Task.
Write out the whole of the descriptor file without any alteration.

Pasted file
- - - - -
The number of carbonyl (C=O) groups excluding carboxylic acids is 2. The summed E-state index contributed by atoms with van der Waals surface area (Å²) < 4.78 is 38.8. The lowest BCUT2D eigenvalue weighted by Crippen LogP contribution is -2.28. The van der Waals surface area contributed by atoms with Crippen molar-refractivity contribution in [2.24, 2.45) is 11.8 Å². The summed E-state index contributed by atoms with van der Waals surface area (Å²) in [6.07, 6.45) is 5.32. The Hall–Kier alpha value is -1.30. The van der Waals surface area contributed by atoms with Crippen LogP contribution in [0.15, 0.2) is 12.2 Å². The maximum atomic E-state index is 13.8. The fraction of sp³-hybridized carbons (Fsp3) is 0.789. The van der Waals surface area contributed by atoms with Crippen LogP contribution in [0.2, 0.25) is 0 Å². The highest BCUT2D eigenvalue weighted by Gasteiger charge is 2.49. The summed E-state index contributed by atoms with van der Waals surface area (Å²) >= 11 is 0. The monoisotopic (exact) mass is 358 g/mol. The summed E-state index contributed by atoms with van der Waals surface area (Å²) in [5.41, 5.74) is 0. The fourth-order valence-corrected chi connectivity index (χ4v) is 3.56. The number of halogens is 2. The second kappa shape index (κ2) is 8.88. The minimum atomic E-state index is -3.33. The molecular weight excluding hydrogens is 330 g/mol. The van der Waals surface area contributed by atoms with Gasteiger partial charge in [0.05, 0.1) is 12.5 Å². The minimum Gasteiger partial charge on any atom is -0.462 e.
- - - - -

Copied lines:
The number of carbonyl (C=O) groups excluding carboxylic acids is 2. The summed E-state index contributed by atoms with van der Waals surface area (Å²) < 4.78 is 38.8. The lowest BCUT2D eigenvalue weighted by Crippen LogP contribution is -2.28. The van der Waals surface area contributed by atoms with Crippen molar-refractivity contribution in [2.24, 2.45) is 11.8 Å². The summed E-state index contributed by atoms with van der Waals surface area (Å²) in [6.07, 6.45) is 5.32. The Hall–Kier alpha value is -1.30. The van der Waals surface area contributed by atoms with Crippen LogP contribution in [0.15, 0.2) is 12.2 Å². The maximum atomic E-state index is 13.8. The fraction of sp³-hybridized carbons (Fsp3) is 0.789. The van der Waals surface area contributed by atoms with Crippen LogP contribution in [0.2, 0.25) is 0 Å². The highest BCUT2D eigenvalue weighted by Gasteiger charge is 2.49. The summed E-state index contributed by atoms with van der Waals surface area (Å²) >= 11 is 0. The monoisotopic (exact) mass is 358 g/mol. The summed E-state index contributed by atoms with van der Waals surface area (Å²) in [5.41, 5.74) is 0. The fourth-order valence-corrected chi connectivity index (χ4v) is 3.56. The number of halogens is 2. The second kappa shape index (κ2) is 8.88. The minimum atomic E-state index is -3.33. The molecular weight excluding hydrogens is 330 g/mol. The van der Waals surface area contributed by atoms with Gasteiger partial charge in [0.05, 0.1) is 12.5 Å². The minimum Gasteiger partial charge on any atom is -0.462 e.